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Still Falls the Rain -- Edith Sitwell

Guest poem submitted by Aseem Kaul:
(Poem #1595) Still Falls the Rain
   The Raids, 1940. Night and Dawn.

 Still falls the Rain---
 Dark as the world of man, black as our loss---
 Blind as the nineteen hundred and forty nails
 Upon the Cross.

 Still falls the Rain
 With a sound like the pulse of the heart that is changed to the hammer-beat
 In the Potter's Field, and the sound of the impious feet
 On the Tomb:

         Still falls the Rain

 In the Field of Blood where the small hopes breed and the human brain
 Nurtures its greed, that worm with the brow of Cain.

 Still falls the Rain
 At the feet of the Starved Man hung upon the Cross.
 Christ that each day, each night, nails there, have mercy on us---
 On Dives and on Lazarus:
 Under the Rain the sore and the gold are as one.

 Still falls the Rain---
 Still falls the Blood from the Starved Man's wounded Side:
 He bears in His Heart all wounds,---those of the light that died,
 The last faint spark
 In the self-murdered heart, the wounds of the sad uncomprehending dark,
 The wounds of the baited bear---
 The blind and weeping bear whom the keepers beat
 On his helpless flesh... the tears of the hunted hare.

 Still falls the Rain---
 Then--- O Ile leape up to my God: who pulles me doune---
 See, see where Christ's blood streames in the firmament:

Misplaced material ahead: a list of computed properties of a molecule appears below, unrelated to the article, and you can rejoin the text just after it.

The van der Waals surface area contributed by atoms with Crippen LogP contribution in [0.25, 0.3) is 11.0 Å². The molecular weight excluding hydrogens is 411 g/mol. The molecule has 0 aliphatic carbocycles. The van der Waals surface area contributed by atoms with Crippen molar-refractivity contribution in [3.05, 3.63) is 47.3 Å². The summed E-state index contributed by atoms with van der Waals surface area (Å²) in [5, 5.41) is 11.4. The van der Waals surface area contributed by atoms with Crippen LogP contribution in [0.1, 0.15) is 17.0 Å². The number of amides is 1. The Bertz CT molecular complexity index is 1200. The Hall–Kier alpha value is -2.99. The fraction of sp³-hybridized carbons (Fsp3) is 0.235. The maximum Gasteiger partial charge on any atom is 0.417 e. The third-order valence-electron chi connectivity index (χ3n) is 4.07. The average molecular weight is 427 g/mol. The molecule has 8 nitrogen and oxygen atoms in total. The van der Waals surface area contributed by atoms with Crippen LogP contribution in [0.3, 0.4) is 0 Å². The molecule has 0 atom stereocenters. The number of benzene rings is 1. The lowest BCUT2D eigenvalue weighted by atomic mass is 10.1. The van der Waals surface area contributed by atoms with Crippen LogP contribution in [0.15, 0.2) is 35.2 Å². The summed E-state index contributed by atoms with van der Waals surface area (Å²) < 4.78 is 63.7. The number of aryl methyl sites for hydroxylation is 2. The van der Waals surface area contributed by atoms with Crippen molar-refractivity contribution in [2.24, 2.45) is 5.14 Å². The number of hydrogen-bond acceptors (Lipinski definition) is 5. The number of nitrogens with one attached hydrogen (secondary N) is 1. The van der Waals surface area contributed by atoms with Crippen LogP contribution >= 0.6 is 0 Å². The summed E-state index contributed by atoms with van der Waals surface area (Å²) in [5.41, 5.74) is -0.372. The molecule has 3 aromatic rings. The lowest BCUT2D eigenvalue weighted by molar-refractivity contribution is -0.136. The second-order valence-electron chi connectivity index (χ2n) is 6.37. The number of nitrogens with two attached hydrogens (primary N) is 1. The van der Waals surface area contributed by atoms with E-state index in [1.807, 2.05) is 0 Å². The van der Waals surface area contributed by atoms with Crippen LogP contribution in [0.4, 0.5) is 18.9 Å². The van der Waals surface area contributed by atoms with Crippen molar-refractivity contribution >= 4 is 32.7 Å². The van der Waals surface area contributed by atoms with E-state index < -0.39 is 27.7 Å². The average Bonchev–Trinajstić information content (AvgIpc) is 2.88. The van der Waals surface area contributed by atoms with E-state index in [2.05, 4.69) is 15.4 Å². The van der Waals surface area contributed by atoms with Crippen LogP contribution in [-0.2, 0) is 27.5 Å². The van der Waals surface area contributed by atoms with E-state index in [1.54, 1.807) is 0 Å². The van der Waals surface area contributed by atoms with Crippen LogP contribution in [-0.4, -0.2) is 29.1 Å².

It flows from the Brow we nailed upon the tree

 Deep to the dying, to the thirsting heart
 That holds the fires of the world,---dark-smirched with pain
 As Caesar's laurel crown.

 Then sounds the voice of One who like the heart of man
 Was once a child who among beasts has lain---
 "Still do I love, still shed my innocent light, my Blood, for thee."
-- Edith Sitwell
Continuing the trend of poets I don't care for.

This was the first Sitwell poem I ever read, and it impressed the hell out
of me. Some of the lines in it are (IMHO) truly spectacular. The first
stanza is pure genius, for instance, and I love the image of the baited
bear. And I love how spectacularly visual the poem is - how vividly the
image of dark night turning to crimson dawn comes across. And I love the
sound of it - the repetition of the single line, the restless, switching
rhyme patterns, the ebb and flow of the stanzas that makes this a poem that
cries to be read aloud. But most of all, I love the sheer relentlessness of
it, the way that one repeated line is like a  great hammer striking deep
into the poem again and again, the sense of stopping in utter defeat and
then starting up again, despairing but not defeated. There's a tone to this
poem that both reminds me of Hopkins and seems, sometimes, to anticipate
Sexton and Plath.

Unfortunately nothing else that Sitwell ever wrote comes, in my opinion,
even close to this (after I read this poem I went out and bought the
selected works - I was bitterly disappointed). See for example the other
Sitwell entry on Minstrels (Poem # 849, Sir Beelzebub) - it's not that it's
a bad poem, exactly, but it's a poem that it's easy to be indifferent to -
one that is interesting to read (at least the first time) but packs no real
emotional punch. And Sir Beelzebub is one of her BETTER poems!


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Anonymous said...

It's funny how things steer you and because a rare book came up for sale, a 1st edition of her work I landed here. As it is Easter weekend this poem is even more powerful (even though I am Buddhist). And as a Buddhist I find the last line to be perfection.

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